"FROG MUSIC is miles away from the traditional who-done-it, and rather more colorful than your mama's historical fiction...[and] should appeal to those who don't mind their history with grit and unflinching details."—Brooke Wylie, Examiner
"Whether the crime is stranger than fiction or simply more colorful than anything a writer would dare to invent, the true story of Jeanne Bonnet is a scandalous delight."—Sara Breselor, 7x7SF
"The authenticity Donoghue brings to her work, something of a signature, lends richness and verisimilitude to the book. FROG MUSIC is a can't-miss work."—Terri Schlichenmeyer, Washington Blade
"As with Room, the book thrives on Donoghue's precisely poignant details.... This is a book to cherish, to share with your friends and book clubs, to buy for every reader on your Christmas list, and to read again in a few years. Adored is not too strong a word to describe my feelings for it. My one wish: Emma Donoghue, could you please write faster?"—Joy Tipping, Dallas Morning News
"Room's eloquent author brings the same sensitivity to this period piece, which explores the unsolved 1876 San Francisco murder of Jenny Bonnet through the eyes of the bohemian friend she left behind."—InStyle
"The setting [Blanche] inhibits is alive, brimming with sin and music."—New Yorker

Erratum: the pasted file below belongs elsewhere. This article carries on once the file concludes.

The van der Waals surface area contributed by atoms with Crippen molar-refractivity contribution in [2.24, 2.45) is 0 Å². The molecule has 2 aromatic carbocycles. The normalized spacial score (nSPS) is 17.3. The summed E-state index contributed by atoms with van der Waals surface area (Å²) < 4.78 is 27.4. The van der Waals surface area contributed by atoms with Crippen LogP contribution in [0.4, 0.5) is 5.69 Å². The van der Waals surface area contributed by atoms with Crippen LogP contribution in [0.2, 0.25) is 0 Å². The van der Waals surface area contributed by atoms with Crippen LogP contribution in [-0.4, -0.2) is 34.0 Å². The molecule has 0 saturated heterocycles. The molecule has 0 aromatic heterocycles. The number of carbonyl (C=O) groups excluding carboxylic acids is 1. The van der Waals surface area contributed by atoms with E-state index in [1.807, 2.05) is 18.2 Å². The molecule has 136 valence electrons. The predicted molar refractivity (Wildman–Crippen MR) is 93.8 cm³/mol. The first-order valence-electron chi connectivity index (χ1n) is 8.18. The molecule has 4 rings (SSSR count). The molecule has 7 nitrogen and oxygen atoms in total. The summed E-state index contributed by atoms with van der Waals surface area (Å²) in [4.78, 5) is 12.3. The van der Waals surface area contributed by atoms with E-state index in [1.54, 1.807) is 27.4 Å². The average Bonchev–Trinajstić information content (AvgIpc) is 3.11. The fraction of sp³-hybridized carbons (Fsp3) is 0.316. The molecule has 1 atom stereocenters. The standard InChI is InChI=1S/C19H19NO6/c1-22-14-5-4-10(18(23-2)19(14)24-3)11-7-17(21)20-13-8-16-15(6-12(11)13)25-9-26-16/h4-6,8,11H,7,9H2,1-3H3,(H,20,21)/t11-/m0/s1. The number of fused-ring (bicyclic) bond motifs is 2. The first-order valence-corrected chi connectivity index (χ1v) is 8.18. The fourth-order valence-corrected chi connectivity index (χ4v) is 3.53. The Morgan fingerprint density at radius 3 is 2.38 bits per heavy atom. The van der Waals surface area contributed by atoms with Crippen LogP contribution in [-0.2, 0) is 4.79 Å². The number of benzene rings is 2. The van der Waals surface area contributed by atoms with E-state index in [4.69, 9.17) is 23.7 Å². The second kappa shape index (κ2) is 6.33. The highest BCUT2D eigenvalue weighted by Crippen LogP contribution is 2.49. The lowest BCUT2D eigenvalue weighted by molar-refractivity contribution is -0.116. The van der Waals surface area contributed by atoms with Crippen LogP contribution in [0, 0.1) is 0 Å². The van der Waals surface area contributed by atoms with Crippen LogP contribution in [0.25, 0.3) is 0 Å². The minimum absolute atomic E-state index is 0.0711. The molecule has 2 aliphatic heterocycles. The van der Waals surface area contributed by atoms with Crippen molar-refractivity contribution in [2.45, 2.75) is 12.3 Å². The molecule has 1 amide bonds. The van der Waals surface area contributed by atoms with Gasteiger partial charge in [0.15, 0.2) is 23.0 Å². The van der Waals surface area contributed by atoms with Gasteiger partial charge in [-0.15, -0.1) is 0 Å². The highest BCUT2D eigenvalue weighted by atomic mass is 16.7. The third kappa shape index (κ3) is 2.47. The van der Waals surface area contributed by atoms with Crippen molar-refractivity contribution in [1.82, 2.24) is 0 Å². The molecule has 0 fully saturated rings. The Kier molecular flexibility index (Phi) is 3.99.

"Donoghue depicts with feeling the new parent's confusion, anxiety and guilt--not just 'Am I doing the right thing?' but 'Am I feeling the right thing?-.... Respect for the facts lets the book sprawl towards its final revelations. The effect is a rough if vital music, not unlike Blanche's own repertoire."—Adrian Turpin, Financial Times
"Donoghue has a gift for place, for setting, for wringing anxiety and drama out of the spaces her characters occupy, as well as for taking real-life events and rendering them realer and sharper than they were the first time around.... It's a bizarre story through and through, and Donoghue more than does it justice, drawing for the reader a (clearly assiduously researched) world that feels both too strange to be real and too vivid not to be."—Ellen Cushing, East Bay Express
"The perfect highbrow historical murder mystery summer read.... Working from actual historic record, Donoghue...masterfully fleshes out San Francisco's demi-monde of French émigré performers and pimps.... [and her] pacing is exemplary.... FROG MUSIC also makes a case for the return of blatant eroticism to mainstream literature. Blanche Buenon's world is one of sex and prostitution, Jenny's one of subverting her gender expectations, and both women have a charged sexuality that simmers like that summer heat wave under the surface of the novel. Donoghue handles graphic sexual scenes deftly, never compromising the frank and lustful point of view of her main character."—Leigh Baldwin, San Antonio Current